These are all really great inventions, but computers have to be the biggest change in all of the wonderful changes that I have seen and had a chance to use and own. To think that back in 1970, when I was in college for computer programming, I had to actually punch cards, stack them, and then verify them before I could run them to see if my program would work. First picture is of a man punching the cards. Second picture shows cards in the keypunch machine. Third picture shows stacking cards to put them in the machine that would verify them, the verifying machine is in the fourth picture.
There was no such thing as a motherboard. There were physical boards, that had to be wired by hand, one wire at a time. These boards are what told the computer what to do. They were the fore runners to plug in modules, since there were no such things as modules
Only businesses and very rich people had computers. The computer and all of its’ components could take up any where from one room to whole buildings. There were raised floors, so that cooling equipment could be installed under them. The temperature had to be kept between 68 and 72 degrees Fahrenheit in the rooms where the massive computers were set up.
Businesses had to be connected to their main computers by modems with internal dial-up routers.
The businesses had actual floppy discs that were 8 inches square, or 5 and 1/4 inches square. The users had to be careful not to bend them, or the information that they contained would be corrupted. Then came the 3 and 1/2 inch square floppy discs that were actually hard plastic.All three sizes and types were called floppy discs though, because they had a very thin floppy disc inside, that contained whatever information that you entered into the computer.
These floppy discs were the first type of storage, and later were replaced by hard drives. The hard drives were metal and had metal discs called platters inside of them. These platters spun around and as the data was entered into the computer, it was recorded on these platters. The first hard drives could only hold mega bytes and/or kilo bytes of data. It took a few years before the first Gigabyte storage capable hard drives were developed. My first Gigabyte hard drive was capable of storing 12 Gigabytes of data. When I had that installed into my computer, I thought it would last me for the rest of my life. I have since had hard drives capable of holding up to over 500 Gigabytes of data.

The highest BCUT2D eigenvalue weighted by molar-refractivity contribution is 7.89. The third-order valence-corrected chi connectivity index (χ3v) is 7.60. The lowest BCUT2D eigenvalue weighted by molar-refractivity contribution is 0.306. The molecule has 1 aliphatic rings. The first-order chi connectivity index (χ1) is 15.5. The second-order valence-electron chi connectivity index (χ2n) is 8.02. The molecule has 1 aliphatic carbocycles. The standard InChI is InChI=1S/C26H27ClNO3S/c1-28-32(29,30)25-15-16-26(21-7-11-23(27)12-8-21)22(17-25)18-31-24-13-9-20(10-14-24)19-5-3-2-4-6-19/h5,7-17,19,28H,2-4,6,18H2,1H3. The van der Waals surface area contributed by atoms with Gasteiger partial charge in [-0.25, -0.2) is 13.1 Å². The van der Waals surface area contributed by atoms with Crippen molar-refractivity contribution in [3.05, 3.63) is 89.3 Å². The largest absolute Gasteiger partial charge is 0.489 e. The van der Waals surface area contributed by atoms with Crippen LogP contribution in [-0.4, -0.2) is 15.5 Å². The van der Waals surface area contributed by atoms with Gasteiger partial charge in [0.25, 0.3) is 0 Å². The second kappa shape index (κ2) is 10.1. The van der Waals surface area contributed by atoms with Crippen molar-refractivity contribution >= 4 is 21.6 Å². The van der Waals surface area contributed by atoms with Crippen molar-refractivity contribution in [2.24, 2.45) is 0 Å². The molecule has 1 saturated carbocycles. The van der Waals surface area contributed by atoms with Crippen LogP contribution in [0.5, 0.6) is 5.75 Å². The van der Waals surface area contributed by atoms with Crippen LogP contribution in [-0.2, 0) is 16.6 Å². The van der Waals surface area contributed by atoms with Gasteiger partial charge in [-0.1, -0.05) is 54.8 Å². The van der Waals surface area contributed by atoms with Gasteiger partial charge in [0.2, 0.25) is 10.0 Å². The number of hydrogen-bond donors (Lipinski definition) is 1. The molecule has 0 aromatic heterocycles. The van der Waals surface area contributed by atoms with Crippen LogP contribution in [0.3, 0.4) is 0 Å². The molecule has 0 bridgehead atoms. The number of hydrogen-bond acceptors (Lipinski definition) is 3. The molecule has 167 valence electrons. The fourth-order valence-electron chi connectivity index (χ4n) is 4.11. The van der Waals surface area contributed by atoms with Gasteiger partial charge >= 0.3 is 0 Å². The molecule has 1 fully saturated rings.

After the hard drives came external hard drives that could be carried and hooked up to computers in other places via a USB cable. These too were not capable of high volumes of data at first. Now internal hard drives and external hard drives are capable of holding Terabytes of data, and are also available in Solid State Drive form. A Solid State Drive is one that has no internal parts that move. Below are three hard drives. The one on the left is an internal hard drive, the one in the middle is a laptop hard drive, and the one on the left is a solid state hard drive. The solid state hard drive is the same size as the laptop hard drive is. Since the solid state hard drive has no moving parts, it will last indefinitely.
Below is a comparison of a regular hard drive and a solid state drive.
.The actual computer was in a very large metal case with the workings inside of it. These were called desk top computers, and came in various sizes. With the desktop computer it was necessary to use a separate monitor, keyboard and mouse. Some of the computers were able to be put flat and the monitor was placed on top of it, but most of them stood beside the monitor. See pictures below.
The monitors of the older computers used cathode ray tube (CRT) technology, and were separate from the computer. These first monitors were very bulky and heavy. They didn’t get moved very much. The CRT monitors were deep from front to back.